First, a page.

What happens to cash in the bank when you sell a business?

What happens to cash in the bank when you sell a business?

This question was asked in Quora. Quora is an American question-and-answer website where questions are asked, answered, followed, and edited by Internet users, either factually or in the form of opinions. Its owner, Quora Inc., is based in Mountain View, California, United States.

It’s a great question because I want to know what exactly I’m buying when I buy a company. So the answer is not cut and dry as you’ll see in my following response.

 

Mike AddisB.S. Business & Accounting, Bentley University (1975)

Quora Answer

Great question. I’ve bought and sold several businesses. So there is no cash when the business is bought or sold. The reason is that the assets of the business are being sold and cash is not. So cash is usually left when you sell the business.

Cash is usually the one asset that’s not around. However if you sell a business that is a C corporation and the buyer is buying the stock in the company, like the company I have then everything is included in the sale of the company including, but not limited to the liabilities (what the company owes) and any law suites the company is involved in too.

Now if you watched the movie Too Big To Fail, you’ll notice in the scene where Lehman Brothers are trying to sell its company before it went into bankruptcy. So the Lehman bankers were taking all the ‘Toxic Assets”, basically their real estate portfolio out of the Lehman company. They would then form a new company with those toxic assets, making the main company Lehman Bros. cleaner for the Korean buyers.

In the above example, would the cash stay with Lehman? The answer is yes. So just the real estate assets were being removed, even though Lehman, like my company is a C corporation. The only difference is my company is still in business.

Here’s how cash stays or not in the sale of the company.

  1. C Corporations that issue stock usually keep the cash in the business upon the sale of the company.
  2. C corporations like publicly traded companies issue stock, so when I buy Apple stock, I am buying all the assets (including cash), all the liabilities, including any and all claims against the company in the form of law suites for example.
  3. The above Lehman Bros. example shows how assets can be segmented away for the parent company, but in this example not the cash.
  4. If I were to sell my small private company, I would be selling all the assets without the cash. The buyer would not want to assume any of my liabilities, of which I have lines of credit and SBA loans. He or she just wants the assets. In my case that would be Inventory, Receivables, customer list (30K plus), Furniture and fixtures, and my e-commerce platforms with over 8,000 Five star ratings.

The selling of a business that has no stock, like an LLC, Sole Proprietorship, S Corporation, and partnership would most likely remove the cash and just sell the assets, with the buyer assuming none of the liabilities. You can call this an assets sale along with the Goodwill the company has built over the years.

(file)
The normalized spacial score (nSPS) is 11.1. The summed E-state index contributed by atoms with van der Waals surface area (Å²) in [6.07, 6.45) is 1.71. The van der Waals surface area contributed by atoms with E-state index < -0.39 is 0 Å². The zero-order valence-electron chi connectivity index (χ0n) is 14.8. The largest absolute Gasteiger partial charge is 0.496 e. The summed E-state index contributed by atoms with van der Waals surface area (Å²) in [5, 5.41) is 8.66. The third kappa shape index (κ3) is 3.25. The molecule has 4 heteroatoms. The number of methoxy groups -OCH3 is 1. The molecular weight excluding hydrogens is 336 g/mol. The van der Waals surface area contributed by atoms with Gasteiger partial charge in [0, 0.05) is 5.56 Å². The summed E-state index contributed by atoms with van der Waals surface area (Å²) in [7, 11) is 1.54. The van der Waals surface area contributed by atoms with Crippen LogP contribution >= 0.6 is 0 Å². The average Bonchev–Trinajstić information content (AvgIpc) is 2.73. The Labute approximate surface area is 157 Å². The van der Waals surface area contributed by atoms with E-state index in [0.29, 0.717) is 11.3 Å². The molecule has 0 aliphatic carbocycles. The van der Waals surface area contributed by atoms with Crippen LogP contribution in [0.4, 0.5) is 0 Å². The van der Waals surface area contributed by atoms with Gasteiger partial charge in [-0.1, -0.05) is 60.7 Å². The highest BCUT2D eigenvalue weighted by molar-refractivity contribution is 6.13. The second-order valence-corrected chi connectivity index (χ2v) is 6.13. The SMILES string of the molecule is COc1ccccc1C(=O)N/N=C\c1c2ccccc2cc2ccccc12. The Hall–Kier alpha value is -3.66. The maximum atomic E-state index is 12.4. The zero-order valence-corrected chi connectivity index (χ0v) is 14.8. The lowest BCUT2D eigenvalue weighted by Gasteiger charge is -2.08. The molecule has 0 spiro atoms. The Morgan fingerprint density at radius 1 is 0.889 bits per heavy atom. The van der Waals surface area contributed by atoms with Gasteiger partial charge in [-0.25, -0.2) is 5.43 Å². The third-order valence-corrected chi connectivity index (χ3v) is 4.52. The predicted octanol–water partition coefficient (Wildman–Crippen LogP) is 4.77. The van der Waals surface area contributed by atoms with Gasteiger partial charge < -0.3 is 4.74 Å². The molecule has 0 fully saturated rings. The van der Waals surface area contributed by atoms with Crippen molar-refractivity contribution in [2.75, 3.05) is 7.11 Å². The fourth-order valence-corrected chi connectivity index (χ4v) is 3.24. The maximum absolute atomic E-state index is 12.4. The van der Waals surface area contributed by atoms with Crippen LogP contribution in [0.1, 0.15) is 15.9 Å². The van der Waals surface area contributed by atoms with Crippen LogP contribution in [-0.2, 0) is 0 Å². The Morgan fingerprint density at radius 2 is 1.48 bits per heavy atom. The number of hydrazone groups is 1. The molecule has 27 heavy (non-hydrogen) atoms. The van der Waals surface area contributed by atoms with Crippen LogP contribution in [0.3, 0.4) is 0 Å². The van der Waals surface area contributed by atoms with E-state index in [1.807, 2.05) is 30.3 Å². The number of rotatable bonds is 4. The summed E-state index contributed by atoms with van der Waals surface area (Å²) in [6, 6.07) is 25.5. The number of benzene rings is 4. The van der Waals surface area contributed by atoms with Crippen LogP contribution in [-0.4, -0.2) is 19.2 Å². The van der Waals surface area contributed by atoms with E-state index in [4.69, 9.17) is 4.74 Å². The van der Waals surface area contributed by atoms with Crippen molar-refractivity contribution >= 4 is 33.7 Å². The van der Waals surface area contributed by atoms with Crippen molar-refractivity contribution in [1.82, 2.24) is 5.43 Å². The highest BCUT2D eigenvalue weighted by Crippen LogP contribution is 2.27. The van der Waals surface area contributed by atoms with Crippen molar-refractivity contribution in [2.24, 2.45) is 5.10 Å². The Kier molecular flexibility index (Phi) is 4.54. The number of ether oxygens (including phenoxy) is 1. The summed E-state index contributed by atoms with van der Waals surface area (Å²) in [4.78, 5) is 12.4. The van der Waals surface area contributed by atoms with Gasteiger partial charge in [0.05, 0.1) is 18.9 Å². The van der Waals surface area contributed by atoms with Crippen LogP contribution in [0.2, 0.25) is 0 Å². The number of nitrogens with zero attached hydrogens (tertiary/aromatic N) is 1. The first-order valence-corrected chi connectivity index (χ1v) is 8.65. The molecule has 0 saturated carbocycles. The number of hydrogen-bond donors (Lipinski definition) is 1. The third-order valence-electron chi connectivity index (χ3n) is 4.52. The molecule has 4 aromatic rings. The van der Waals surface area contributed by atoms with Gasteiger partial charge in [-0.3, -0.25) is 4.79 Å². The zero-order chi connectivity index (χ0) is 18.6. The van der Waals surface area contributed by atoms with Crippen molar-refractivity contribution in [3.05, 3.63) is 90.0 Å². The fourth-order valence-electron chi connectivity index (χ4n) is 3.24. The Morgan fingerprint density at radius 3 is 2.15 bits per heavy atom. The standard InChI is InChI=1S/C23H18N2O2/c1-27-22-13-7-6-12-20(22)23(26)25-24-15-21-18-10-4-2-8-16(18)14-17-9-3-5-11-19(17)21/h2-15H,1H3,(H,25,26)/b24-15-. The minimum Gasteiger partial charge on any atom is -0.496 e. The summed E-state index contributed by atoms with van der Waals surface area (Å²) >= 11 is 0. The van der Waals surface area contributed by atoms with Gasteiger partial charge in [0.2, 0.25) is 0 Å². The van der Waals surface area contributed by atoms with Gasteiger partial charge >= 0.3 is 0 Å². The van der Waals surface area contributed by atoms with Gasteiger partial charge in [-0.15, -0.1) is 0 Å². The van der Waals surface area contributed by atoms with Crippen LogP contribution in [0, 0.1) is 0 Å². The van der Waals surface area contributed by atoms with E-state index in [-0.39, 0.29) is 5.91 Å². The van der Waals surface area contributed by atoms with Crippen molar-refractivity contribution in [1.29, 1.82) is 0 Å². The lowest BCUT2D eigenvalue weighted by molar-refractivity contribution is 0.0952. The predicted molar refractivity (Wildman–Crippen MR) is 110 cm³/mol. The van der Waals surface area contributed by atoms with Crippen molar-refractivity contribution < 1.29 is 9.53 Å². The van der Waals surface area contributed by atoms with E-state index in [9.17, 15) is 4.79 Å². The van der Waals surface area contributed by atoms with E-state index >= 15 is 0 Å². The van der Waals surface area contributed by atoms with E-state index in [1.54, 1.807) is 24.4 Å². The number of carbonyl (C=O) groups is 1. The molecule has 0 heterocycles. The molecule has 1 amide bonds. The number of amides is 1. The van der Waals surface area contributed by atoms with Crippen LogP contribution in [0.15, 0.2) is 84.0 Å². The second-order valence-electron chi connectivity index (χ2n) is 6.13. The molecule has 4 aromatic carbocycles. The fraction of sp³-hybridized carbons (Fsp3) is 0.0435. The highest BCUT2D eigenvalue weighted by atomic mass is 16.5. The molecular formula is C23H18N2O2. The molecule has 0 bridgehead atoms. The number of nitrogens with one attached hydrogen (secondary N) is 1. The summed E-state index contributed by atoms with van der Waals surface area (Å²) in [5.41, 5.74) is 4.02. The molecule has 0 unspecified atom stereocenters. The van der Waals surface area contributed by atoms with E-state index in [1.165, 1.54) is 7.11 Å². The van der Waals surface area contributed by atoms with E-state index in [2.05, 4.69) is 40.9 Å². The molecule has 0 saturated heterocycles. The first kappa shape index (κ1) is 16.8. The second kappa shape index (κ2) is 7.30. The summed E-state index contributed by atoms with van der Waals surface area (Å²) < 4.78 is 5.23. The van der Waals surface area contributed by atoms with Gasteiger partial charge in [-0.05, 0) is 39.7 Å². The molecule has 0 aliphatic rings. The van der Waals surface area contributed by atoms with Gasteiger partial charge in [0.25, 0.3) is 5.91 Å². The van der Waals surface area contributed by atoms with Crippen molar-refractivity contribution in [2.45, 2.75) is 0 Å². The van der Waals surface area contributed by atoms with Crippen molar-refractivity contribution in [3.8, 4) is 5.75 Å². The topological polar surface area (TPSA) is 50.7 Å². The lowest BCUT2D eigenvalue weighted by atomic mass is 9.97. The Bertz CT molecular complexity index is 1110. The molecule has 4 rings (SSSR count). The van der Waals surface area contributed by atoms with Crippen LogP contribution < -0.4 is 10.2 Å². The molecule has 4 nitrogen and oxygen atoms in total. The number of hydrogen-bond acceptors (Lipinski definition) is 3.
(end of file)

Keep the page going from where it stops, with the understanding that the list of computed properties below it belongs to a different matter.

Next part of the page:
If there is a building owned by the company, then they can be sold too as one of the assets. So this assumes the r of the building does or doesn’t want to include the building in the asset sale.

Summation

The sale of a business that is privately held and a C corporation with issued stock sells everything in the company including all assets, liabilities, and any lawsuits or agreements the company made with anyone during its years in business.

Private companies that have no stock issued as mentioned above will usually sell just their assets and remove the cash, but not always, depends on the agreement.

The Sale of the C company stock like Apple Computer or Amazon, like the small C corporation, includes everything in the company. Including but not limited to the cash, all other assets, Liabilities, and agreements, patents, trademarks, lawsuits, you name it.

The Exception would be if the company issues a one-time dividend removing all the cash and paying it to the stockholders, or a Real Estate Investment Trust (REIT) that pays out 90% of its cash every quarter for example. So unless it’s written into the charter that the company pays out its cash, then the cash stays with the company and or trust.

Conclusion

I would take the cash out if I were to sell my company. If I kept the cash in, then the buyer would have to compensate me for the cash plus all the assets he or she is buying. Business sales in privately held companies can also include cash. it’s entirely up to how the buyers/sellers structure the deal. Therefore cash is cash, and that amount would be added onto the asset sale, after the agreed amount of the asset values.

Mike Addis Mega Shop – Maddiscash

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2 thoughts on “What happens to cash in the bank when you sell a business?

  1. stornobrzinol says:

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